First of all, when talking about remodeling vs. buying, it’s important to note that construction costs are high right now. These increased costs apply to do-it-yourself projects, not only, but also to renovation work you hire a remodeling contractor to complete.
Home sale prices also are higher than they have been, so you can’t necessarily expect to find great savings by opting to purchase instead of remodel.
So, the decision of whether to renovate or buy comes down to a few basic questions. The only right answer is the one that makes the most sense for you. In your thought process, consider:
Is your current home in the right location? Do you have good neighbors? How is the school district? Is the area walkable? Is your home close to the services you need?
Is your home big enough for your future needs? Or is it too big? Can accommodations be made to improve aging in place? Common reasons to move instead of renovate include that the house is too small for a growing family, it’s too big to care for, or it’s not well-suited for growing old.
Are you financially or emotionally tied to your current home? Are you comfortable with leaving your memories behind? Would moving result in a big financial hit because of an underwater mortgage?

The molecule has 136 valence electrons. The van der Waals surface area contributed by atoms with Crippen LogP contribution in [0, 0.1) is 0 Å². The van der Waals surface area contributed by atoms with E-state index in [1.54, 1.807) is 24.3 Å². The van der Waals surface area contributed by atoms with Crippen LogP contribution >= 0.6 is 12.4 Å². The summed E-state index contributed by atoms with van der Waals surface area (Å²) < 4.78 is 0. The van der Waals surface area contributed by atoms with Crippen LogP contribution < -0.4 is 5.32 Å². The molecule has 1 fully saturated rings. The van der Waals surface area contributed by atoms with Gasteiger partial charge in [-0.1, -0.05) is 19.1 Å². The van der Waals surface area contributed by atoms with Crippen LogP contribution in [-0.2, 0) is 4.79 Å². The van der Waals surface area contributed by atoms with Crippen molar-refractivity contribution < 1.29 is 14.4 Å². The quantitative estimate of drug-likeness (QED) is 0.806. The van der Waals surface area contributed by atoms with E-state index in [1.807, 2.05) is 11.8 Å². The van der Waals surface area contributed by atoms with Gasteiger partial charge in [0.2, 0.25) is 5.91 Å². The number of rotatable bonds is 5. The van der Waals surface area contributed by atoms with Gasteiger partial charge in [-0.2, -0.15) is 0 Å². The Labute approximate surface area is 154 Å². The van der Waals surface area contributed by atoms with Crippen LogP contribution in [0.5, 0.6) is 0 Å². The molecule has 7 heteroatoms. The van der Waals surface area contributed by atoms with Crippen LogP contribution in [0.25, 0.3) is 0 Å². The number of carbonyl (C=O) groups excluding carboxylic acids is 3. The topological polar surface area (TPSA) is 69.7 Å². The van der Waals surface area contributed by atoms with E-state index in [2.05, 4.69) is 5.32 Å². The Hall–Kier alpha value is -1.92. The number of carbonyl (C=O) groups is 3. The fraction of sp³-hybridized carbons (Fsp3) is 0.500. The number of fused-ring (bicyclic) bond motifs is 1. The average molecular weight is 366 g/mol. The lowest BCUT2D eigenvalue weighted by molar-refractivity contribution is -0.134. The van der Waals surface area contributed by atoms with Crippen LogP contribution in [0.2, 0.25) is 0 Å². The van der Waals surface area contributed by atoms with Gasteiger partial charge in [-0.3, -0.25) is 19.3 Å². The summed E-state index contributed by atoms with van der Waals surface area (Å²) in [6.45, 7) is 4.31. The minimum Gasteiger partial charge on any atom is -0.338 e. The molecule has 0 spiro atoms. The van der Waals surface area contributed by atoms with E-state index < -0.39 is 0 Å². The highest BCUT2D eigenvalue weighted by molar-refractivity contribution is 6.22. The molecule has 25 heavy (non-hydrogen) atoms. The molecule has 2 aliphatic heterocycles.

If you answered “yes” to any of these questions, it’s a good idea to at least consider remodeling instead of buying.
One point in favor of remodeling is that you can make any customizations you want. If you like your kitchen cabinets or bathroom tile or master bedroom a certain way, you’ll probably have more success crafting your vision through a renovation than finding a house in which someone already has done the work to your liking. In remodeling your home, you can make it fit perfectly with your family’s lifestyle and needs.
A major downside to the renovation path is that you’ll have to either live through dust and disorder or live somewhere else entirely, such as with family or at an extended-stay hotel. Another drawback is that remodeling will occasionally reveal bigger problems that need fixing — replacing the windows, for example, might reveal rot that needs to be taken care of (it’s good to get that fixed, of course, but the cost of the remodel might be higher than you’d first planned).
There are many factors to consider, but ultimately you’ll want to look at your own life situation to decide what’s best for you. We hope these questions can help. If you do decide to renovate, Hudson Remodeling has had happy clients throughout Whatcom County, and we’d love to consult with you about your remodeling ideas.
Read more: Design ideas for every area of the home.